Susan Phillips serves as Supervisor of the Master and Graduate Diploma of Philanthropy and Nonprofit Leadership. Susan joined the School in 1988 and was Director from 2005-2014. Her research focuses on the evolving relationship between government and civil society, specifically on comparative analysis of the policy, regulatory and financing frameworks that enable (or constrain) the work of nonprofits and philanthropy. She is co-editor of the Routledge Companion to Philanthropy, 40 chapters by leading international scholars, and is conducting a SSHRC-funded study of community foundations and place-based philanthropy.
Susan is serving her second term as a board member of the International Research Society for Public Management and in 2015 was elected Secretary of ARNOVA, the Association for Research on Nonprofit Organizations and Voluntary Action. She is a former member of the Policy Advisory Boards of Imagine Canada and Volunteer Canada, and past Fellow of the Wellesley Institute and the Canada School of Public Service.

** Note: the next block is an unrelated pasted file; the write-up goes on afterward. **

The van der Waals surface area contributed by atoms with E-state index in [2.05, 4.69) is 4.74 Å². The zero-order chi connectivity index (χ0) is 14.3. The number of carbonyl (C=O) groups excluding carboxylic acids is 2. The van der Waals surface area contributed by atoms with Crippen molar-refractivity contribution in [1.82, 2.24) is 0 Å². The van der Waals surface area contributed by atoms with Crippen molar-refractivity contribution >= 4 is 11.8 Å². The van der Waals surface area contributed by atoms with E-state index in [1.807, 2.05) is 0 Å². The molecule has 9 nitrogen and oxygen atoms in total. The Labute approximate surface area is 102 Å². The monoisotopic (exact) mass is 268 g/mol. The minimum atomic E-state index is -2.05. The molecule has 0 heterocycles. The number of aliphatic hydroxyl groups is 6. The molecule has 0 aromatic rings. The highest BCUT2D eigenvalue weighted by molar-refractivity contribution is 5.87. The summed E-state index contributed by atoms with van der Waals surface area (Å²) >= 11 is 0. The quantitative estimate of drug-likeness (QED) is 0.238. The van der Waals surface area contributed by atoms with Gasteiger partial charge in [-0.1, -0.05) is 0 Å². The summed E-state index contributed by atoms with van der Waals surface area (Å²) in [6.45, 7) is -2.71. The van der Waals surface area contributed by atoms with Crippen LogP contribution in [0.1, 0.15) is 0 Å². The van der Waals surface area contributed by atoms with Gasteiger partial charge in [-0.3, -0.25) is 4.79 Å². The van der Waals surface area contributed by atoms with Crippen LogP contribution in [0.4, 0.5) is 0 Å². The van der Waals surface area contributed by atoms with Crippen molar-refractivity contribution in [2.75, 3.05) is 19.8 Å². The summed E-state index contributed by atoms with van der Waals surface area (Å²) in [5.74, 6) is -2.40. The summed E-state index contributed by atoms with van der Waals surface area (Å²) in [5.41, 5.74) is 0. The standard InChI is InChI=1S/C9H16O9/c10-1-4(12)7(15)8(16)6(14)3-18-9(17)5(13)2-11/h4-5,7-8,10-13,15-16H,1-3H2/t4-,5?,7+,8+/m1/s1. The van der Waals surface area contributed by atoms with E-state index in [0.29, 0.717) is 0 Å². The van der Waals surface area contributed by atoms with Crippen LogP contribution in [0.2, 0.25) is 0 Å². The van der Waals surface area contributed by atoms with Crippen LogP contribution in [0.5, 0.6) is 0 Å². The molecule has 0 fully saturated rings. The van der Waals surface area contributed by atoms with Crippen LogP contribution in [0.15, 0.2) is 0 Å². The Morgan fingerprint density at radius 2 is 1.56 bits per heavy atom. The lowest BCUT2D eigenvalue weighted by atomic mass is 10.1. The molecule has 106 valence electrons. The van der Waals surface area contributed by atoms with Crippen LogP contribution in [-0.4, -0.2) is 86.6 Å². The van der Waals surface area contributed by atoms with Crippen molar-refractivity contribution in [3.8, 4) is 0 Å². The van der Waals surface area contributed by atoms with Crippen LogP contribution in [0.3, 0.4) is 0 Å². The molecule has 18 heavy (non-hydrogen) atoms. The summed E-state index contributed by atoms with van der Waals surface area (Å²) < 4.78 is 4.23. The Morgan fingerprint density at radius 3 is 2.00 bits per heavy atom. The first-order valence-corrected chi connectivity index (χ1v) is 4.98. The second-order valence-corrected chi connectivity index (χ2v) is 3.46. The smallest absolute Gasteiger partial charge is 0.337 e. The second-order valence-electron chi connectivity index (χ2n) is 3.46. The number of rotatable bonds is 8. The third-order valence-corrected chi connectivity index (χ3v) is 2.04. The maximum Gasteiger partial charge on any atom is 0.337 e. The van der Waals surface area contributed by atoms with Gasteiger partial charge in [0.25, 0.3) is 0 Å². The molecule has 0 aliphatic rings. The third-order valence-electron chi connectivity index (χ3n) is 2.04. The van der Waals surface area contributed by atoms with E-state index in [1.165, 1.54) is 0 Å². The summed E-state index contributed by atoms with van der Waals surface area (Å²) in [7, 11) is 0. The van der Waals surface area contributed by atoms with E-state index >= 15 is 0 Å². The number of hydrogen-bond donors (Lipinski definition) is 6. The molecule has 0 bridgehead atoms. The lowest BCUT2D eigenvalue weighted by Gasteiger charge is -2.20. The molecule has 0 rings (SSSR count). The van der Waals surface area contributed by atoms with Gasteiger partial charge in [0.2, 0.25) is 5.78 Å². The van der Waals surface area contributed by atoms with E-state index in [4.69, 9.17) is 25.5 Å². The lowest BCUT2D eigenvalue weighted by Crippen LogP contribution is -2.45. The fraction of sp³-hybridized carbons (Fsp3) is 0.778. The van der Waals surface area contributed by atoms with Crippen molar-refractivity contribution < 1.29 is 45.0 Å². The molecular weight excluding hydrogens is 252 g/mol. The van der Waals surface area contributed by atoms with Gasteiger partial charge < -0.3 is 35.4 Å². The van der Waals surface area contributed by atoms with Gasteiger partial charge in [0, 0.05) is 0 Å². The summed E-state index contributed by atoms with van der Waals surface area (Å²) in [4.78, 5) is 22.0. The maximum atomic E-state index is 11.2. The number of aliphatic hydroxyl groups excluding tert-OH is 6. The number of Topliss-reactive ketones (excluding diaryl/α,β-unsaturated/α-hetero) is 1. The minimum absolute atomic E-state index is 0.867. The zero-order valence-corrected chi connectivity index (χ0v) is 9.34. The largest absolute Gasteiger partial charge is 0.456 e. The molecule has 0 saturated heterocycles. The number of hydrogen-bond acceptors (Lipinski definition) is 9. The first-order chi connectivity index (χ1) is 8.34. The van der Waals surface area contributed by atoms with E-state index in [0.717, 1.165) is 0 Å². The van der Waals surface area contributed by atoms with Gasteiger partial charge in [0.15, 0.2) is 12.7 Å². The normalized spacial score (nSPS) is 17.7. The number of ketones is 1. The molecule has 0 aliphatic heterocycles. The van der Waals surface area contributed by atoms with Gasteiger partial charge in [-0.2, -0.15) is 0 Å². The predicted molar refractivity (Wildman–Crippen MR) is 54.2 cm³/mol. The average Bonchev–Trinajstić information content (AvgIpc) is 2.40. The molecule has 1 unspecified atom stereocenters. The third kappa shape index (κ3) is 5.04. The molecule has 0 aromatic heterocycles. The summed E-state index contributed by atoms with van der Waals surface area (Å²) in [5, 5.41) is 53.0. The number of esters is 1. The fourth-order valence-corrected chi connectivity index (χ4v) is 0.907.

In 2015, Susan was awarded Carleton University’s ‘Research and Academic Impact’ Award which recognizes ‘outstanding contributions that entail mobilizing one’s teaching, research, and administrative skills to play a notable role in building on institutional strengths and connections.
Emeritus Professor, School of Public Policy and Administration